Wine, it turned out, was not required as within seconds cava and bowls of cheesy biscuits were being extracted from plastic bags in the manner of Mary Poppins and with drinks in hand and seats taken the conversation turned inevitably to our renovations. All listened politely to stories of deliveries of jumbled wooden planks which had subsequently been calmed and smoothed into the floor on which they were seated but with the man from Eighty Four having retired only the previous day from his work as a period house restorer, interest was soon piqued by my tales of hidden Victorian fireplaces.
‘Would you like to see?” I asked and encouraged by his eager nod I obliged with a tour. …starting with the snug.
“We found this beneath ply” I said gesturing to the fireplace. “This was wallpapered over” I indicated the cast iron surround “and the concrete mantle was painted cream with plaster decorations stuck on.”
“It won’t be concrete” he said with conviction, running his hands over the mantle. “It will be black slate. The Victorians installed black railings and slate in their houses as a sign of mourning when Prince Albert died.”
“Really?”
“Oh yes. It’s not concrete. Paint it black. It will look delightful.”
“So…” I said leading him through to the lounge “this we also found beneath ply.” I indicated towards the fireplace.
“You see? Here is the black slate again…yes…..with these painted panels” he smoothed his hands over the marbled inserts. “And this? What is this painted with?” He gestured towards the new iron work installed by the renovation company.
“I’m not sure…the company did it.” I said hesitatingly, “They gave me a can….it’s next door in the snug, I could show you…..”
“Lead black.” He said with a dismissive shake of the head. “That’s what you need to ask for, you polish it up with a shoe brush to a shine.”
“Really?” I found myself saying again.
“Yes.” He said authoritatively. “Go to the hardware store. They will know….not B&Q, they don’t know anything. A proper hardware store with proper people. There’s one in the village.”
I nodded obediently.
“And this hearth….” He said straightening up.
“Yes” I said quickly, “the one we found was hideous. We saved a few tiles, they are here, and tiled it over in these quarry tiles.”
“Well” he said fingering the saved tiles piled on the mantelpiece awaiting their new role in life…possibly as some kind of hanging wall decoration, “its inoffensive….but it’s not right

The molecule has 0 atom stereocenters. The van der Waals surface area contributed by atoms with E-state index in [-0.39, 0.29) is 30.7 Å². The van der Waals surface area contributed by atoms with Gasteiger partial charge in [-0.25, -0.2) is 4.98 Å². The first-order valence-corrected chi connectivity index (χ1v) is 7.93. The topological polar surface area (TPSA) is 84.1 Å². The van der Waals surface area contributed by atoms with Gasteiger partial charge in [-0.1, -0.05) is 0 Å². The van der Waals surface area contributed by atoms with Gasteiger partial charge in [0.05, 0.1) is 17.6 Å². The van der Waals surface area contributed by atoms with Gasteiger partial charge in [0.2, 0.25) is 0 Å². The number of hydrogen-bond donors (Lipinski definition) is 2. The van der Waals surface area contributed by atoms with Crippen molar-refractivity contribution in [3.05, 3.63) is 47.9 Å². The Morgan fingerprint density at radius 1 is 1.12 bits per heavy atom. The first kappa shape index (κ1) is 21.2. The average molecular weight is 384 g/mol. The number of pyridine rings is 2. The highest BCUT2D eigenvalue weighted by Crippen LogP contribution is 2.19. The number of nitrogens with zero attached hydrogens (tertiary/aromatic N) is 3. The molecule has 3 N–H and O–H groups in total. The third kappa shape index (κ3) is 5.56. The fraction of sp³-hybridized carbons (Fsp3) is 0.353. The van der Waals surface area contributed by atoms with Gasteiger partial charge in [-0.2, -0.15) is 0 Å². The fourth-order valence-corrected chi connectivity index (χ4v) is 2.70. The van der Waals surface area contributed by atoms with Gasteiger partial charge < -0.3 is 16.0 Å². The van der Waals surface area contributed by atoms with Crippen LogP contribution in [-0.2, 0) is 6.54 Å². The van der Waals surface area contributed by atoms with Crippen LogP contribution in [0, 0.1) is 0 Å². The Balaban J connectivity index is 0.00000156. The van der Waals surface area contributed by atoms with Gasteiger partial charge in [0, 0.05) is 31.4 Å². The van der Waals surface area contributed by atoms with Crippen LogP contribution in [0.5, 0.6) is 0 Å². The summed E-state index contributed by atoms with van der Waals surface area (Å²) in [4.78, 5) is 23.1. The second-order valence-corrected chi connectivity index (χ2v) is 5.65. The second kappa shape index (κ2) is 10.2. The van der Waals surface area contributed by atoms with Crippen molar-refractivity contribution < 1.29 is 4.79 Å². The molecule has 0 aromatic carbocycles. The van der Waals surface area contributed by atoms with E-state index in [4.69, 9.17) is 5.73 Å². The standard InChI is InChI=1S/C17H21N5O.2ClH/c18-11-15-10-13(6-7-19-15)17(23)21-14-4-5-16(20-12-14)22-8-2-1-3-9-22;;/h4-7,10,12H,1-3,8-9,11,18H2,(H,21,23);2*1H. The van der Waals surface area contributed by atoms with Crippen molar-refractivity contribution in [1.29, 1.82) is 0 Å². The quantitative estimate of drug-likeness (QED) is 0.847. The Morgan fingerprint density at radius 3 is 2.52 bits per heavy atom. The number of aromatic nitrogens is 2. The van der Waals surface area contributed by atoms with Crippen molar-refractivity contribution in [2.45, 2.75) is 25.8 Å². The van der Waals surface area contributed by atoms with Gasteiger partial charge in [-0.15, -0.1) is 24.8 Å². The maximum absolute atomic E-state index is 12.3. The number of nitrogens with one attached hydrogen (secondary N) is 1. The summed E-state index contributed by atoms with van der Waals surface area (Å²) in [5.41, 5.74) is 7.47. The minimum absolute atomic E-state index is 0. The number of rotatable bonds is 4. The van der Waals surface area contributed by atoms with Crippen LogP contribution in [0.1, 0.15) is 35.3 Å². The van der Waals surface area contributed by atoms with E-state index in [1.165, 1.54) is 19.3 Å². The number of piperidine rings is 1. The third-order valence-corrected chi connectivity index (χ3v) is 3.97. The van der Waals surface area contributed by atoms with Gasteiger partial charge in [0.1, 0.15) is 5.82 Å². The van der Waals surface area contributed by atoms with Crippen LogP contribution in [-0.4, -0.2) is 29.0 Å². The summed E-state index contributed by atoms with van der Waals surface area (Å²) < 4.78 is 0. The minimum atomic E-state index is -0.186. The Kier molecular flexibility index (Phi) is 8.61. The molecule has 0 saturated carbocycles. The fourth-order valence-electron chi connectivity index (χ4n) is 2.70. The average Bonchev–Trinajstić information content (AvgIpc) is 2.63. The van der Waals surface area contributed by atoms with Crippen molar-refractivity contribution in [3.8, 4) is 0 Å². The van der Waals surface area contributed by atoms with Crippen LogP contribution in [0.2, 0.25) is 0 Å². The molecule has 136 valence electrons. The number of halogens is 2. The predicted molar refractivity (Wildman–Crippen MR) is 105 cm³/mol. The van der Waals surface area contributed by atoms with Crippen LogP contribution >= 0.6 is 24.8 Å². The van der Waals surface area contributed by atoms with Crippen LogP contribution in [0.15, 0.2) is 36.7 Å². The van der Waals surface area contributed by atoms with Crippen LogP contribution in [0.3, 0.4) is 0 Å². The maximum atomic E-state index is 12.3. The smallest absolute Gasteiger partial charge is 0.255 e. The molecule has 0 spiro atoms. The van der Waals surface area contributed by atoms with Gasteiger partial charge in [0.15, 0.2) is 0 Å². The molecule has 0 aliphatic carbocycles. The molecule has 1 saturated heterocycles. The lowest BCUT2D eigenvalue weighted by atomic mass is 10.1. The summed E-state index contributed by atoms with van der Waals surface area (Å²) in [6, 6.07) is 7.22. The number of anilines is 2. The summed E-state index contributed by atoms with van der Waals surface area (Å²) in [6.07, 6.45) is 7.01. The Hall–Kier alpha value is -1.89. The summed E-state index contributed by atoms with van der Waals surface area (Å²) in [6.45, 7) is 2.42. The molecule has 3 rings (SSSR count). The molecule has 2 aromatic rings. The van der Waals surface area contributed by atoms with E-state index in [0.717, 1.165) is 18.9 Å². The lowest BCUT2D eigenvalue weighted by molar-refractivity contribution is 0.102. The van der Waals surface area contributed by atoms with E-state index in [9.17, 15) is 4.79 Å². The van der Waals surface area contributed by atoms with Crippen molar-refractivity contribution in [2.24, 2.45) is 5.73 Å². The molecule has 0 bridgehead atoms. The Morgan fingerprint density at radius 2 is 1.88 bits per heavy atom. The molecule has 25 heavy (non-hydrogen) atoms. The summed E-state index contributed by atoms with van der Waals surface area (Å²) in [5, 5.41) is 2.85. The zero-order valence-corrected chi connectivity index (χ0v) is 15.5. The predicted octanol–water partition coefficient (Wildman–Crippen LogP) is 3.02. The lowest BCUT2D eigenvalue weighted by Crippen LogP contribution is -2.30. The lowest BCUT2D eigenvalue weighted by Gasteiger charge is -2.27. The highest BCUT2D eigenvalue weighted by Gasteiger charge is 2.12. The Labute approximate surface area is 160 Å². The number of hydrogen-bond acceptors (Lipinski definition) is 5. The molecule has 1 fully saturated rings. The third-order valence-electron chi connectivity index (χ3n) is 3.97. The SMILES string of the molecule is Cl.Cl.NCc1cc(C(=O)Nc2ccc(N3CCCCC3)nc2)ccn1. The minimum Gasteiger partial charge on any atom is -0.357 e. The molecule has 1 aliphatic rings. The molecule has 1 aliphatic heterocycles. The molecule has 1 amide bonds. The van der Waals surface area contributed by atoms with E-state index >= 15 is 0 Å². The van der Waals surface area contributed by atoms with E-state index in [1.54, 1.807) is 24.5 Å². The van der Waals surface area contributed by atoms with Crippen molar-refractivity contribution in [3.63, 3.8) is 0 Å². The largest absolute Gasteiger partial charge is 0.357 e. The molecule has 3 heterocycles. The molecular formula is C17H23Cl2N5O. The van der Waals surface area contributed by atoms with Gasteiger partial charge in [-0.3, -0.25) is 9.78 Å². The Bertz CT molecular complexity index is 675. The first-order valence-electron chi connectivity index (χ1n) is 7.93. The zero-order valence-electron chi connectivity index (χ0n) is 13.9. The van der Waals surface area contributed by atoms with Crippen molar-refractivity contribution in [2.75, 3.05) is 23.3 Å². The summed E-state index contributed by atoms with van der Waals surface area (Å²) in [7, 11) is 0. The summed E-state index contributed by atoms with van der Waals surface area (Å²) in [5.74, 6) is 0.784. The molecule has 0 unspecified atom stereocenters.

He angled himself towards the windows.
“And you are going to have curtains I presume?”
“Oh yes!”
“Puddled on the floor?”
I nodded enthusiastically.
“Interlined?”
My nod became a little more measured.
Expensive?”
I remained still. Did Ikea count?
He appeared not to notice and with a nod of approval said “Buy them once and you never need to again” and satisfied he wandered into the hallway.
“Original floor?”
“Originally Fired Earth…..” I responded but I’m not sure he heard. With attention pulled to the banister he let out a cry.
“Oh….what have you done here?”
Moving deftly past me he caressed the post.
“They were painted” I explained in a hesitant voice as his eyes bored into mine in an accusatory stare.
“This” he said patting at the wood “should be French Polish. You have put some kind of awful stain on them…”
“It was oil” I said meekly
And a stain….” he insisted knowingly.
Feeling like the child who had explained away the gap in her eyebrows to her all-knowing mother as ‘walking into a door’ when in fact I’d tried to thin them out with a razor… I held my defiant stare. It had been tinted oil….but I knew he knew that.
Luckily, or unluckily, his attention was now pulled to the woodwork.
“You young people….” he sighed in exasperation. “Why must you always use grey? Its ghastly……”
He turned with raised eyebrow awaiting, I realised, an answer.
“I thought it went with the carpet and the floor….” I reasoned, my voice tiny.
“Hmmm” he said turning back to run his hands across it. “Well. I’m not sure it does. And your painter didn’t sand this down, the cutting in is dreadful and why did you take the colour to here? Architrave finishes here.”
I looked.
“You would take it to there?”
“Of course. You might want to think about getting that done again….and reconsidering the colour while you are at it…..”
He paused.
“But,” he said with a bright smile “your floor in here is beautiful….” and with a gesture towards our reclaimed wood he limped his way back to the table.

The drinking and chat continued into the small hours with the German lady catching a quick hour of shut eye at the table before pinging awake suddenly, smashing a champagne glass as she did so. A suitable sign, I thought as I eyed the clock, that it might be sensible to conclude the evening and with bed beckoning all were ushered home.

In the morning a knock sounded at the door.
“Remember me?” said the man from Eighty Four.
‘I do” I said as he stepped inside “but I don’t think I ever asked your name….”
“Nor I yours…” he admitted with a bow of the head and with names belatedly exchanged and an introduction made to S (ironically busily putting up the pole to hold those expensive curtains) he withdrew a piece of plasterwork from his pocket.
“I can do you three of these to replace those missing from here.” he said, pointing above the front door.
S and I looked blankly at each other before realising that indeed, three pieces were amiss.
“I’ve never noticed those were missing” remarked S.
“Well… it was the first thing I saw” he said.
“That’s very kind of you. You must tell us what it would cost” I said.
He gave a shrug of his expensively tailored jacket.
“Nothing. A bag of Plaster of Paris.” and, hand raised in a nonchalant wave to bat away our thanks, he made his way out of the door.
“I’ll be in touch…” he called back and with that he was gone.

Community spirit, it seems, is not……

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7 thoughts on “Community Spirit: Wk 42 – Day Seven

  1. Hilarious 🙂 Hope your neighbour never comes round our place, we’ve got that nasty sticky stuff all over the place. I do need to make a plaster cast to repair our mouldings, mind – do feel free to share a post on the process once yours are finished 🙂

      • Ha! Maybe you could ask Mr 84 if he uses a particular brand of plaster and moulding material, on behalf of a blog friend in the north? Just don’t mention our non-expensive non-puddled curtains!!